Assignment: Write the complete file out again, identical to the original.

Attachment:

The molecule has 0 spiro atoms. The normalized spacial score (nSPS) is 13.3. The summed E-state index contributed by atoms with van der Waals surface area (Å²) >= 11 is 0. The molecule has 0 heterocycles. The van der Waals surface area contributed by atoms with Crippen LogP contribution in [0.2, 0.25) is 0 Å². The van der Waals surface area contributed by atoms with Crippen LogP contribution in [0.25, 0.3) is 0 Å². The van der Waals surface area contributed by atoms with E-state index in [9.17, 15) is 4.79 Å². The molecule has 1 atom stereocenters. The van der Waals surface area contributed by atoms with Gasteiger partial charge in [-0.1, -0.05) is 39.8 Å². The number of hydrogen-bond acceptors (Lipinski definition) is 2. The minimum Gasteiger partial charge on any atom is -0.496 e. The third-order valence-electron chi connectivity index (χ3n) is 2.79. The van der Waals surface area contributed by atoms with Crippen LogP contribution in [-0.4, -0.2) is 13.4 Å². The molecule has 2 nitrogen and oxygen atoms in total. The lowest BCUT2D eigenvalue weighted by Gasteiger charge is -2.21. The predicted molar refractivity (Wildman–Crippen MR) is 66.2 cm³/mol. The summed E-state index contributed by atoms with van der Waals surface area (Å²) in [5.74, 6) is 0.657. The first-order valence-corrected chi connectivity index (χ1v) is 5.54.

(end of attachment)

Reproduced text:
The molecule has 0 spiro atoms. The normalized spacial score (nSPS) is 13.3. The summed E-state index contributed by atoms with van der Waals surface area (Å²) >= 11 is 0. The molecule has 0 heterocycles. The van der Waals surface area contributed by atoms with Crippen LogP contribution in [0.2, 0.25) is 0 Å². The van der Waals surface area contributed by atoms with Crippen LogP contribution in [0.25, 0.3) is 0 Å². The van der Waals surface area contributed by atoms with E-state index in [9.17, 15) is 4.79 Å². The molecule has 1 atom stereocenters. The van der Waals surface area contributed by atoms with Gasteiger partial charge in [-0.1, -0.05) is 39.8 Å². The number of hydrogen-bond acceptors (Lipinski definition) is 2. The minimum Gasteiger partial charge on any atom is -0.496 e. The third-order valence-electron chi connectivity index (χ3n) is 2.79. The van der Waals surface area contributed by atoms with Crippen LogP contribution in [-0.4, -0.2) is 13.4 Å². The molecule has 2 nitrogen and oxygen atoms in total. The lowest BCUT2D eigenvalue weighted by Gasteiger charge is -2.21. The predicted molar refractivity (Wildman–Crippen MR) is 66.2 cm³/mol. The summed E-state index contributed by atoms with van der Waals surface area (Å²) in [5.74, 6) is 0.657. The first-order valence-corrected chi connectivity index (χ1v) is 5.54.